Jacob’s Ladder according to Luther, Midweek Lenten Message for March 13, 2013
Midweek Lenten Message:
March 13, 2013: Jacob’s Ladder
Just briefly, the story is in Genesis 28: 10-22 and Luther’s interpretation can be found in our Luther’s Spirituality book, page 172-184.
We remember how Jacob is in full flight from his enraged brother and takes a stone for a pillow and dreams that he sees angels ascending and descending from heaven on the rungs of a ladder and God makes a covenant with him and give him promises like that to Father Abraham. Jacob then calls the place Bethel that means, the house of God, and promises to give ten percent of all he had as an offering to God. Bethel becomes Shiloh and is the holy place of Israel until David takes the arc to Jerusalem.
Luther uses Jesus’ interpretation of Jacob’s ladder to Nathaniel and his disciples: “You will see greater things than these…very truly I tell you, you will see the heaven opened and the angels of God ascending and descending upon the Son of Man.” (John 1:50-51) Luther sees the angels lost in wonder that God became a human being and thus they look at the baby at the breasts of Mary in the lowly manger and then ascend up to God in Heaven’s majesty, back and forth ascending and descending from the highest majesty to the lowest creature, in wonder as the Shepherds keeping watch over their flocks by night experienced. So the angels ascending and descending respond to the Incarnation. Luther believed in the continuous creation, that is, not six thousand years ago nor 14 and half billion years ago, because God is not finished with this world yet. Nor is God finished with you and me, because following Luther we can take another step and believe in the continuous incarnation, because through God’s grace, we can grow and mature into the full stature of Christ and become brothers and sisters of Jesus Christ our Lord.
Luther mentions the traditions that Lucifer was a very handsome archangel and thought God would become an angel and became enraged that God became a lowly human being, human beings who are so sorry, wretched, and full of sin. Because Lucifer rebelled, he was thrown out of heaven and we have to take care not to rebel against God in his evil spirit.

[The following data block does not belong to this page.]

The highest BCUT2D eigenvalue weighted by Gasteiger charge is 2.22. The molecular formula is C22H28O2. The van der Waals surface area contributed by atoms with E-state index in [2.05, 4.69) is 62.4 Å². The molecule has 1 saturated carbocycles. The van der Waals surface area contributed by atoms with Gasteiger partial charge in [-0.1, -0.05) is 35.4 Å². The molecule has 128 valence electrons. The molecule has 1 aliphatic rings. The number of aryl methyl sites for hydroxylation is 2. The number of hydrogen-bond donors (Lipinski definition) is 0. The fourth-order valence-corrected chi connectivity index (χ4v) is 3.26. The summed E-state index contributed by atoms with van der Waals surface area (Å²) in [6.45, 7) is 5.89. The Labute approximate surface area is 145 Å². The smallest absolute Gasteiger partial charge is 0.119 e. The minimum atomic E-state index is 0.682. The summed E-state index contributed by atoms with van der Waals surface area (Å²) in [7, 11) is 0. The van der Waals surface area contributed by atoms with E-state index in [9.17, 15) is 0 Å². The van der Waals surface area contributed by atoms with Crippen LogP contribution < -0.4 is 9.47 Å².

Note that it always says ascending and descending and not the other way around, because you’d expect them to descend from heaven first: so heaven is not up there, but right near us and opens up so that this celebration of the angels can be seen. It is a little like Psalm 121, where it says that God will keep your departure and arrival from this time on and forever more. Thus it does not mean our birth and death, but our death as entering into heaven and our arrival there.
Luther uses many earlier commentaries to interpret the rungs of the ladder and the ladder itself. Of course, the angels don’t need one. He tells that the rungs may represent the generations leading to Christ, the patriarchs, the preachers proclaiming Christ, and let me present the existential rapture and the stages of first born, nobility, priesthood, Christhood, and up into God as another. While one commentary says that the ascent comes about in the saints through devotion and prayer, the ascent in faith and the descent in love are very near that interpretation.
Also notice back in Jesus’ words, “you will see greater things than these” and he says that his disciples will also do greater and greater things. Thus the higher the rung of faith takes us, the more angel power we have to do the spontaneous acts of kindness, compassion, mercy, and love.
We are climbing Jacob’s ladder
Every step goes higher, higher
Soldiers of the cross.
Finally Luther maintains that the ladder stand for the unity of the divine and the flesh, God and human being. There is the union of the Father and the Son, the union of the divinity and humanity of Christ, and the union of the Church with Christ.